CUMBERLAND — Greely High’s path to the Class B girls’ basketball state final Friday night had a few bumps.

Getting over those rough spots made the team stronger. Now the Rangers are more than a really good regular-season team. They are Western Class B champions.

“Last year, maybe all the pieces weren’t meshing, and especially in the playoffs I feel we were all really nervous,” said senior captain Hayley Felkel. “Even this year in preseason, Coach was like, ‘We’re not all there yet. You can be better.’ We really had to work on that.”

Greely (19-2) is in the state final for the first time since 2004, when it beat Camden Hills. The past two years, the Rangers posted 14-4 and 13-5 records in the regular season but couldn’t advance past the regional semifinals.

Friday they’ll face Presque Isle (19-2), the 2012 and 2013 state champs. Tipoff is scheduled for 7 p.m. at Cross Insurance Arena.

Presque Isle features a pair of 1,000-point scorers in Hannah Graham and Krystal Kingsbury. The Rangers will counter with their own 1,000-point scorer in senior center Ashley Storey, who will play at the University of New Hampshire.

Slowed as a junior by a shoulder injury that kept her out early in the season, the 6-foot-3 Storey has dominated as a senior. She raised her scoring average from 15.8 to 20.0 points per game and increased her rebounding from 10.1 to 12.0.

“We told her the biggest transition she needed to make was you have to physically dominate in practice,” said Greely Coach Joel Rogers. “Stop being nicey-nice. She’s playing a much more physical game and that’s helped us all be tougher.”

Storey is proud that in each of her four seasons Greely advanced to at least the regional semifinal. This will be her first state title game appearance.

“I think the girls really wanted it, and as the year went on they realized we had a chance to go really far,” she said. “We have a lot of talent on this team. There are a lot of players on this team that can shoot, dribble and play defense really well.”

The ascension of sophomores Moira Train, Molly Chapin and Isabel Porter as confident contributors has been another critical on-the-court component.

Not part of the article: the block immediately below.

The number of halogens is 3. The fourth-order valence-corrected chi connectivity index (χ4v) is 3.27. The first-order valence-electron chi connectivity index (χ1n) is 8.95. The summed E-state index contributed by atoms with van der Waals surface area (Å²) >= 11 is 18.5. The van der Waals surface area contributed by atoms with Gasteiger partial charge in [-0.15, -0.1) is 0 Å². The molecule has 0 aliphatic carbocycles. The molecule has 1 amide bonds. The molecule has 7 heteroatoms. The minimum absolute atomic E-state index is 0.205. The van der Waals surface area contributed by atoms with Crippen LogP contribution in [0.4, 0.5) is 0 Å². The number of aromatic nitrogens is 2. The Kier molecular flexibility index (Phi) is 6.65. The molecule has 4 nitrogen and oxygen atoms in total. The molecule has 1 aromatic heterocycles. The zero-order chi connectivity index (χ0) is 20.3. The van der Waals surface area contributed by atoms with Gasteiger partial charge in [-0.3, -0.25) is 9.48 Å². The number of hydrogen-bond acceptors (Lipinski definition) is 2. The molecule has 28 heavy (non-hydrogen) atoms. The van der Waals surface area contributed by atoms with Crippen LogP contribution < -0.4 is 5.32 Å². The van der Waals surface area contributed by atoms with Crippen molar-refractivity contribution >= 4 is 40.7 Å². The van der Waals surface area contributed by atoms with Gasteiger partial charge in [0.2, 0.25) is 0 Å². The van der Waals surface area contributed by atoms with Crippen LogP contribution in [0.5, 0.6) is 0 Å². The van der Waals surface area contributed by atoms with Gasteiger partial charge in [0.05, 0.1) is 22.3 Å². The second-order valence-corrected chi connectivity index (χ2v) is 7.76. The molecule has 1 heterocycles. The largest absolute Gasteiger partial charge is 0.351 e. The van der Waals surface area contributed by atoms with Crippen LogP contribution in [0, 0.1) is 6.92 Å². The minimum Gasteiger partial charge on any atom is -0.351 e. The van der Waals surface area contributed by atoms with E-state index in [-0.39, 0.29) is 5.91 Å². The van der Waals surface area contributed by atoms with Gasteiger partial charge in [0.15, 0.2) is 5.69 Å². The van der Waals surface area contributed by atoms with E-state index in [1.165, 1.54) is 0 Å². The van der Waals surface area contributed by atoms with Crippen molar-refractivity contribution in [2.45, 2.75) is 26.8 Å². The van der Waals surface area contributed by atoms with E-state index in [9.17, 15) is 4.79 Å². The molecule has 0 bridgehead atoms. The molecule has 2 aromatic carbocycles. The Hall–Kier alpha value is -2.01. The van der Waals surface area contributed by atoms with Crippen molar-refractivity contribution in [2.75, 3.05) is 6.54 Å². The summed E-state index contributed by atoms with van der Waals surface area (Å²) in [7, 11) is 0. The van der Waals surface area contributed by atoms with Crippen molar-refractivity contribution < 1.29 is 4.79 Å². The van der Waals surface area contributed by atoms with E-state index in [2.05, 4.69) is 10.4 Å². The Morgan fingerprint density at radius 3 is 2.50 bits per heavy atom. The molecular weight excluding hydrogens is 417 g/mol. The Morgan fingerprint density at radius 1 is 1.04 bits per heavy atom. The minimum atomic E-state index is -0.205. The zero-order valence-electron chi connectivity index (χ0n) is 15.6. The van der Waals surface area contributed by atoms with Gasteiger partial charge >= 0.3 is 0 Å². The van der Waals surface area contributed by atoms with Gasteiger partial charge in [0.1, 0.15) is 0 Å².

In Greely’s three playoff games, Train and Porter – the first sub off the bench – combined to score 65 points.

“Getting our sophomores confident and once they understood their roles, everything gelled together really well for us,” said Felkel, the other senior starter.

Rogers, 57, had never been a head coach before taking the Greely job prior to the 2012-13 season. He said that like his players, he’s also improved.

“My first two years (at Greely) I didn’t feel like I was doing right by the girls,” Rogers said.

He said he’s gradually realized his focus should be making “them better players and not worry about what offense and defense you run. Make them better basketball players. Our whole thing in practice is skill development.”

The learning process for Rogers and the Rangers could easily have been sidetracked by two off-court crises in their first year together.

Two-thirds of the way through Rogers’ first year, a photo of two players in Greely basketball uniforms giving the Nazi salute to a third player who was giving the peace sign was posted on a social media site. Greely girls’ basketball was a trending topic for all the wrong reasons. Players were disciplined and a media storm followed. Greely was 11-1 when the photo became public knowledge but finished 15-6, losing to Lake Region in the regional semifinals.

Then, during the following summer, Rogers was diagnosed with colon cancer. Last season he went through several rounds of chemotherapy and leaned heavily on first-year assistant Diana Manduca to help run practices, sometimes in his absence.

Rogers said his cancer symptoms are now “nonexistent and eventually I’ll be fine.”

“It was obviously a big deal, but he himself didn’t make it a big deal,” Felkel said. “He handled it really well and he helped us through it, and I hope we helped him through it a little bit. It definitely bonded us and made us stronger.”

All told, the journey has created a joyful, skilled and confident team.

“Trust is a very big part of the game and on this team,” Storey said. “I think everyone trusts each other.”